Jazzfest 2009 Report: I’m just back from New Orleans, lucky to have booked myself into the city early in the year for the second weekend of Jazzfest. As a result, I am one culturally enriched human being. Fest head Quint Davis went to Africa and brought back two groups of dancers and drummers who could do extraordinary things with their bodies that I never saw before: I saw dancers from Benin do magic tricks, making dancers appear and disappear on stage right in front of us, and The Crocodile Gumboot Dancers of South Africa made rhythms with their bodies, stamping their feet, that were unlike anything I’d ever heard. Someone is going to put a Youtube video up for them of the performance–I will Twitter when I see it.
Anyway, it seemed like the best dancers and musicians from all around the country and world were on the Festival fairgrounds for four full days, morning til night. I was in musical, food, and surprisingly, conversation heaven. I met a lot of interesting people there, about three a day. It was like a Fellini movie, where people were willing to go to some fascinating place in their conversation in just moments. It could have had to do with the fact the tickets each day were $50, and it raised the bar on how resourceful people were who entered the gates. No time was wasted learning interesting lessons on the fairgrounds, and then there were the passerbys…a woman with dollar bills pinned all down her front, so that, I presumed, if you were short one dollar and you really wanted to get a soft shell crab po’ boy, you could pull one off her chest if she happened to be around. It was a friendly crowd.
At night the streets were filled with people and music–I went to a late night set of the Midnight Disturbers with Trombone Shorty that took place in a converted middle school. There were little clubs and restaurants and art galleries in the different school rooms, and the auditorium is where the headliner bands performed and people danced. (They came on at 1:15 AM–people stay out late in New Orleans;;the paper lists music sets starting at 3 and 5 am)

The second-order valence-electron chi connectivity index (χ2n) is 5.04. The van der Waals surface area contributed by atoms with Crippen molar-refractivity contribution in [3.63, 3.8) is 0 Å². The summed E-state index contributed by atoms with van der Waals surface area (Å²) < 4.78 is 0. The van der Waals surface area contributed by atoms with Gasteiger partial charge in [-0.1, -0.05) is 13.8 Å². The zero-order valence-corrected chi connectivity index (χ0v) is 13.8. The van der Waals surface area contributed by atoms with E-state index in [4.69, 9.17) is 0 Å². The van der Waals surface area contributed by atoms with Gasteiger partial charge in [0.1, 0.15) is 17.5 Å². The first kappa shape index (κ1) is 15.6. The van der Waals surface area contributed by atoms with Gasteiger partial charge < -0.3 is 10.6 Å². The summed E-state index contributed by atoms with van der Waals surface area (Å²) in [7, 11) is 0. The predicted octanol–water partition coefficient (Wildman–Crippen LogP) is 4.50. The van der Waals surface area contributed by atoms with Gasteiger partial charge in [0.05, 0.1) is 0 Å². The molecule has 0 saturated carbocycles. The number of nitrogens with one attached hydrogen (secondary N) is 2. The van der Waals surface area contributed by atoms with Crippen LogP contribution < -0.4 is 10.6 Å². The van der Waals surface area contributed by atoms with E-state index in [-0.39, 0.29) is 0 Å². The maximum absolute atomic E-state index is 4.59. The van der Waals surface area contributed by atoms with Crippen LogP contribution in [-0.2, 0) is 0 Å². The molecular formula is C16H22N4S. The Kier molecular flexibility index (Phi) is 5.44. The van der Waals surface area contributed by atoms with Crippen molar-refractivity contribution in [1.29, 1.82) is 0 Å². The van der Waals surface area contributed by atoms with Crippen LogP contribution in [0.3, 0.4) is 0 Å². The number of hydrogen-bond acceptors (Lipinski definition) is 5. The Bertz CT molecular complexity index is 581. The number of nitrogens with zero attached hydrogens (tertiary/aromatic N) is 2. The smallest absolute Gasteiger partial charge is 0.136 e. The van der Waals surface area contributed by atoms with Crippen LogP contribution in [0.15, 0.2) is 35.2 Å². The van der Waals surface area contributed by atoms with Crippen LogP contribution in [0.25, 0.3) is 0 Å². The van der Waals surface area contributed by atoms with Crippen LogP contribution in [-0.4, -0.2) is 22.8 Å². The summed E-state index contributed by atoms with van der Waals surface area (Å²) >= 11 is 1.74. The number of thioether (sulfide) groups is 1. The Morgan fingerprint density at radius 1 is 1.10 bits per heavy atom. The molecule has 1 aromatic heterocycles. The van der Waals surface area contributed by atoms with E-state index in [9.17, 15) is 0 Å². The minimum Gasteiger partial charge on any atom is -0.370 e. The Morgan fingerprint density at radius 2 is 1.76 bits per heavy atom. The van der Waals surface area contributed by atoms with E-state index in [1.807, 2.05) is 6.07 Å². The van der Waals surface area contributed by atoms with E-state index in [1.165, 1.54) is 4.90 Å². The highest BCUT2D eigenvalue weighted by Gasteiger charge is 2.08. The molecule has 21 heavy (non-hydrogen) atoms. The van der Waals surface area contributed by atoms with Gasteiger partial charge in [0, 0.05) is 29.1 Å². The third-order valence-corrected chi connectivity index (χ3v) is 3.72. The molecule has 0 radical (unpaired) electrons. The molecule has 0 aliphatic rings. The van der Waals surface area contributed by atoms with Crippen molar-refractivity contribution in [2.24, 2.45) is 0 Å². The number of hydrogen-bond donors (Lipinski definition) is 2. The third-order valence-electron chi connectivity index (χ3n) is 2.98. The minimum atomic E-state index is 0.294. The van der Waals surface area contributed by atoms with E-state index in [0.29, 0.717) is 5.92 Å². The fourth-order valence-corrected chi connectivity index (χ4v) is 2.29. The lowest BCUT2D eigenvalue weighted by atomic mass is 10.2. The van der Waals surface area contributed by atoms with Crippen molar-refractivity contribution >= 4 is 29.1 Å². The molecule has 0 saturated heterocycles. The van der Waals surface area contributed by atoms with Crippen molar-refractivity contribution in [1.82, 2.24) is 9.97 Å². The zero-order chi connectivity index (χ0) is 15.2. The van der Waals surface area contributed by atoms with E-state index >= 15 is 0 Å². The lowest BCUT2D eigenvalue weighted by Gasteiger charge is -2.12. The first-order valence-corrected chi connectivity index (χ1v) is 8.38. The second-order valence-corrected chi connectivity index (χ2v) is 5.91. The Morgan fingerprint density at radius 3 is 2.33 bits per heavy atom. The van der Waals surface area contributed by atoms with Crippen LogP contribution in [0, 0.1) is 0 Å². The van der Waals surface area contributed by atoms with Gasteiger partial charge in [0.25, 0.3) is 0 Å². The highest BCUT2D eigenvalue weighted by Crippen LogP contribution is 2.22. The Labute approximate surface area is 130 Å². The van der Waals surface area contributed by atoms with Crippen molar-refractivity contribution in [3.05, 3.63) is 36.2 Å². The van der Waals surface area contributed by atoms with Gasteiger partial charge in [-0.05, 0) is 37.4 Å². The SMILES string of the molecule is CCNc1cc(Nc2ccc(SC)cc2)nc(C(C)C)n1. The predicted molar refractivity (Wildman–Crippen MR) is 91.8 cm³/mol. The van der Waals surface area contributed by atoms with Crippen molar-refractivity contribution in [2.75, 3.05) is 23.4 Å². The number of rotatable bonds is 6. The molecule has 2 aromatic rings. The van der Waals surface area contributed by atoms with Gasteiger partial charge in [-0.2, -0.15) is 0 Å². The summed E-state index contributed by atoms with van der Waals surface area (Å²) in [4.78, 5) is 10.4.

Each day after Jazzfest, people poured out of the fairgrounds and many found their way into street parties along the way home, with brass bands on the corners and food stands set up. They were all over town. The cafe scene is very hot in New Orleans too–all different styles of cafes that at least during Jazzfest, stay open late. Where I was in the Marigny district, people lounged outside with others, or worked on their laptops outside, in between tropical plants and local art work. A groovy scene.
I rented a bike the minute I got there, a big $500 cruiser that made for effortless riding all over town. (Go to Michael’s on Frenchmen Street.) I traded a psychic counseling session to get picked up at the airport and driven right to the shop. Then we were off to Lafayette Park, where Marva Wright and Marcia Ball were playing…the party started within minutes of landing. I left while it was still a little light, stopping at a local dive-type place named Mother’s with great gumbo, then down to the River Park to pay my respects to the mighty Mississippi, and through the Farmers Market and French Quarter and into the funky arty Fauborg Marigny.
I could talk all day about the music and magic in New Orleans but it’s time for the May psychic messages. One more thing: New Orleans was thriving, but not the wetlands that protect it. I learned that wetlands are being lost at a rate of an acre an hour, and this threatens the whole coast of Louisiana. According to environmentalists and scientific projections, the people there either have to take measures immediately to fix the problems, or move, as in move the coast of Louisiana and everything built on it. New Orleans is still threatened even though it looks good in the good places. It needs attention now, was the message.